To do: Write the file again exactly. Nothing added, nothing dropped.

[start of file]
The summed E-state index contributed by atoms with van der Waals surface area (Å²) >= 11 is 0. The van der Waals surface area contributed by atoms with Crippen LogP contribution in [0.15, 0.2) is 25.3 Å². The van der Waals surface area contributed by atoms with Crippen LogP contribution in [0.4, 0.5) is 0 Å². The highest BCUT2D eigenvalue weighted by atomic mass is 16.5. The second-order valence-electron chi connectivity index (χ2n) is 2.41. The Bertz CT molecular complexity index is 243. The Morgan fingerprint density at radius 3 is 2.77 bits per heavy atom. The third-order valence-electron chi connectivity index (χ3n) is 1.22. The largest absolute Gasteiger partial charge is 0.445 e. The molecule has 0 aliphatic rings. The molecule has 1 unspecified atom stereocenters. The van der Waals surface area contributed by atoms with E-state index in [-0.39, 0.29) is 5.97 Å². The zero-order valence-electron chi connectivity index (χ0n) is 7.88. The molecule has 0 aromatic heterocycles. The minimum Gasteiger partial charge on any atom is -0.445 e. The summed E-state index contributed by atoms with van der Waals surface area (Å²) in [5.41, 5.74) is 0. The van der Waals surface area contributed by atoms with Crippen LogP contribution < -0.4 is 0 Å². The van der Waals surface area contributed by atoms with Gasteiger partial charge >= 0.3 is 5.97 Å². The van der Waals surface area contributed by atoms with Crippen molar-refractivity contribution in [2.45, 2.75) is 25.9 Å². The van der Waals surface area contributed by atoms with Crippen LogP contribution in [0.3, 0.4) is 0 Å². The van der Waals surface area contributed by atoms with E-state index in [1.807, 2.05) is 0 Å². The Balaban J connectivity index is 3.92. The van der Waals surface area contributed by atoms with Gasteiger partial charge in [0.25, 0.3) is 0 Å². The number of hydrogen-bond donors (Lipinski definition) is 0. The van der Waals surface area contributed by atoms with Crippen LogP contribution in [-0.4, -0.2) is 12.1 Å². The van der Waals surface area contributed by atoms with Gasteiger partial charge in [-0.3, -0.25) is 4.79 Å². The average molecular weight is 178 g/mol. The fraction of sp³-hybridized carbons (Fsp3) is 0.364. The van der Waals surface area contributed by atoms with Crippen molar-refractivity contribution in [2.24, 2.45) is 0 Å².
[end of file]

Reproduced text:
The summed E-state index contributed by atoms with van der Waals surface area (Å²) >= 11 is 0. The van der Waals surface area contributed by atoms with Crippen LogP contribution in [0.15, 0.2) is 25.3 Å². The van der Waals surface area contributed by atoms with Crippen LogP contribution in [0.4, 0.5) is 0 Å². The highest BCUT2D eigenvalue weighted by atomic mass is 16.5. The second-order valence-electron chi connectivity index (χ2n) is 2.41. The Bertz CT molecular complexity index is 243. The Morgan fingerprint density at radius 3 is 2.77 bits per heavy atom. The third-order valence-electron chi connectivity index (χ3n) is 1.22. The largest absolute Gasteiger partial charge is 0.445 e. The molecule has 0 aliphatic rings. The molecule has 1 unspecified atom stereocenters. The van der Waals surface area contributed by atoms with E-state index in [-0.39, 0.29) is 5.97 Å². The zero-order valence-electron chi connectivity index (χ0n) is 7.88. The molecule has 0 aromatic heterocycles. The minimum Gasteiger partial charge on any atom is -0.445 e. The summed E-state index contributed by atoms with van der Waals surface area (Å²) in [5.41, 5.74) is 0. The van der Waals surface area contributed by atoms with Crippen LogP contribution < -0.4 is 0 Å². The van der Waals surface area contributed by atoms with Gasteiger partial charge >= 0.3 is 5.97 Å². The van der Waals surface area contributed by atoms with Crippen molar-refractivity contribution in [2.45, 2.75) is 25.9 Å². The van der Waals surface area contributed by atoms with Crippen LogP contribution in [0.3, 0.4) is 0 Å². The van der Waals surface area contributed by atoms with E-state index in [1.807, 2.05) is 0 Å². The Balaban J connectivity index is 3.92. The van der Waals surface area contributed by atoms with Gasteiger partial charge in [0.25, 0.3) is 0 Å². The number of hydrogen-bond donors (Lipinski definition) is 0. The van der Waals surface area contributed by atoms with Crippen LogP contribution in [-0.4, -0.2) is 12.1 Å². The van der Waals surface area contributed by atoms with Gasteiger partial charge in [-0.3, -0.25) is 4.79 Å². The average molecular weight is 178 g/mol. The fraction of sp³-hybridized carbons (Fsp3) is 0.364. The van der Waals surface area contributed by atoms with Crippen molar-refractivity contribution in [2.24, 2.45) is 0 Å².